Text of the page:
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P.F. Wilson

Solitary Refinement

Owl City and Lights find wide audience with their solo crafted Electronic Pop

0 Comments · Wednesday, January 20, 2010
From the humblest of beginnings Adam Young has built a 21st Century Pop juggernaut called Owl City that's traveled the information superhighway on a meteoric rise to fame and acclaim. Opening on Young's current tour is the lovely and talented Lights, whose birth name is Valerie Poxleitner. In a way, you could call her the female and/or Canadian version of Owl City. The similarities are striking.  

Music: Owl City and Lights

0 Comments · Wednesday, January 20, 2010
Whether he knows his '80s Synth Pop or not, Owl City has struck a chord with everyone from Gen Xers to the tween set. Though Owl City is compared to contemporary groups like The Postal Service, echoes of Kraftwerk, New Order and OMD are evident, even if Young doesn’t know who the forefathers of Techno Pop are exactly. He plays a sold out show with Lights at the Madison Theater.  

Comedy: Vince Morris

0 Comments · Tuesday, January 19, 2010
Comedian Vince Morris isn’t sure at what point he realized he could be funny for a living. “I don’t know, I’m still trying to figure out if I’m being funny for a living,” he says with a laugh. “I realized about two or three years after starting out that I can do this for my career.” He performs at Go Bananas Thursday-Sunday.  

Comedy: Jimmy Dore

0 Comments · Tuesday, January 12, 2010
Though he has plenty of material about things like deer not being able to hear car horns and what it was like growing up poor, Jimmy Dore describes his current set as more “current eventsy.” With the success of his DVD/concert special Citizen Jimmy, the Chicago native is taking on more of today’s hot-button issues. “Right now I’m talking about the bailout, the healthcare thing. Gay marriage and medical marijuana, the usual topics.” Of course, it’s not all serious subjects. Dore performs Thursday-Sunday at Go Bananas.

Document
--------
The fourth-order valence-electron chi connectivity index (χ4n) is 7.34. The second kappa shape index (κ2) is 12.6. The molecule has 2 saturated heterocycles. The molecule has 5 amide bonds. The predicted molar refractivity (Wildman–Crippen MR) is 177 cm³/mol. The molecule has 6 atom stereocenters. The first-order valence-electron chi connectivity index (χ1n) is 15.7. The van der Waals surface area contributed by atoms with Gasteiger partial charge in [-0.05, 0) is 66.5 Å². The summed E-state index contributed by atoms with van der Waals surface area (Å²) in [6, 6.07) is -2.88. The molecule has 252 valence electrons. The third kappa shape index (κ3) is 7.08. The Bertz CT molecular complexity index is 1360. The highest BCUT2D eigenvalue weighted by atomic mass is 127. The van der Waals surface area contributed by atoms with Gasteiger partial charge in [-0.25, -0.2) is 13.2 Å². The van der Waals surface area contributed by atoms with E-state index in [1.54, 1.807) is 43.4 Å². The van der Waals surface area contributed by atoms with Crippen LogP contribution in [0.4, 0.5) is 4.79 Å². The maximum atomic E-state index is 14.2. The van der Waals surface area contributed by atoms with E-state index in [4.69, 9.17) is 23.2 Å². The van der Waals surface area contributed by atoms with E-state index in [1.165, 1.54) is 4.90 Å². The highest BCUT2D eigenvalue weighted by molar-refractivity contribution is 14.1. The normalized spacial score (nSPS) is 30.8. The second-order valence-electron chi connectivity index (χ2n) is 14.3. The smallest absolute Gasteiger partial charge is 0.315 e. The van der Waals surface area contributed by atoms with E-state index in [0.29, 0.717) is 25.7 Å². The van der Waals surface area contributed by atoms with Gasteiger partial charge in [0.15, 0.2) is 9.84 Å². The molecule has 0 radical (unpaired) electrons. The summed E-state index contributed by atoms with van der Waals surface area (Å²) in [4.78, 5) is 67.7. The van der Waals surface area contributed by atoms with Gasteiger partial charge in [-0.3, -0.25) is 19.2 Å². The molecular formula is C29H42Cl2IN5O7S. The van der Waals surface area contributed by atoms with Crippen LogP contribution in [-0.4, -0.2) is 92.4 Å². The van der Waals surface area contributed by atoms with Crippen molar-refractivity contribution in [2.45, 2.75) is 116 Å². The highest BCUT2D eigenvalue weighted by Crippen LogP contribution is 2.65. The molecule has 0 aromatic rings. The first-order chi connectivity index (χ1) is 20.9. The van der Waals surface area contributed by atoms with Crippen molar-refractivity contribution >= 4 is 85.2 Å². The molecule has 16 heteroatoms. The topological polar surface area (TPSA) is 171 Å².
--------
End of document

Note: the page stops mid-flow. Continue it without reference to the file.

It's Garry Shandling's Show (Review)

Shout Factory, 1986-1990, Not Rated

0 Comments · Wednesday, December 2, 2009
There are many reasons why you might not have heard of this fine sitcom. It initially ran on Showtime, before pay cable was a hip destination for original programming. A broadcast outlet picked it up, but FOX was only two years into its existence and audiences were still finding out about the “fourth network.”  

Taxi: The Fourth Season

Paramount, 1981-82, Not Rated

0 Comments · Wednesday, December 2, 2009
Every now and then, some entertainment publication tries to come up with a list of the funniest sitcom episodes of all time. There are a lot of great choices to be sure. “Soup Nazi” (Seinfeld), “The One Where Everybody Finds Out” (Friends) “Turkey’s Away” (WKRP in Cincinnati), the list really could go on and on...  

Comedy: Troy Baxley

0 Comments · Monday, November 9, 2009
For Troy Baxley, comedy wasn’t a life-long ambition so much as it was a survival tool. “I started school very early,” he explains, “so I was smaller than other kids. Growing up, I had to be funny and a smart ass to protect myself.” He performs at Go Bananas Thursday-Sunday.  

News to You

Comedian Kevin Nealon's act gets more personal

0 Comments · Tuesday, November 3, 2009
In addition to the popular Showtime series 'Weeds,' comedian/actor Kevin Nealon is probably most widely known for his work on 'Saturday Night Live,' where he anchored the "Weekend Update" segment for so many years. While he skillfully parodied current events on that program, these days his outlook is more domestic, and that's reflected in his stand-up set.  

The Big Band Theory: 2nd Season (Review)

Warner, 2009, Not Rated

0 Comments · Wednesday, October 21, 2009
At first glance it’s easy to dismiss The Big Bang Theory. Some might have no time for what appears to be clichéd aspects of geekdom. Indeed, there’s lots of video game playing, comic book collecting and Star Trek references to be had here.  

Comedy: The Capitol Steps

0 Comments · Monday, October 19, 2009
Elaine Newport arrived in Washington, D.C. in the early ’80s to be a legislative assistant to Illinois Republican Senator Chuck Percy. The piano major thought her primary course of study in college wouldn’t come in very handy. That was until a Christmas party in 1981 when she and several coworkers decided to provide some entertainment for the event. “We thought we’d do this once for a Christmas party and be told to stop, or be fired, or both,” she recalls. “But 27 years later no one has stopped us, so we’re still going.” And The Capitol Steps were born. They perform 7:30 p.m. at Music Hall.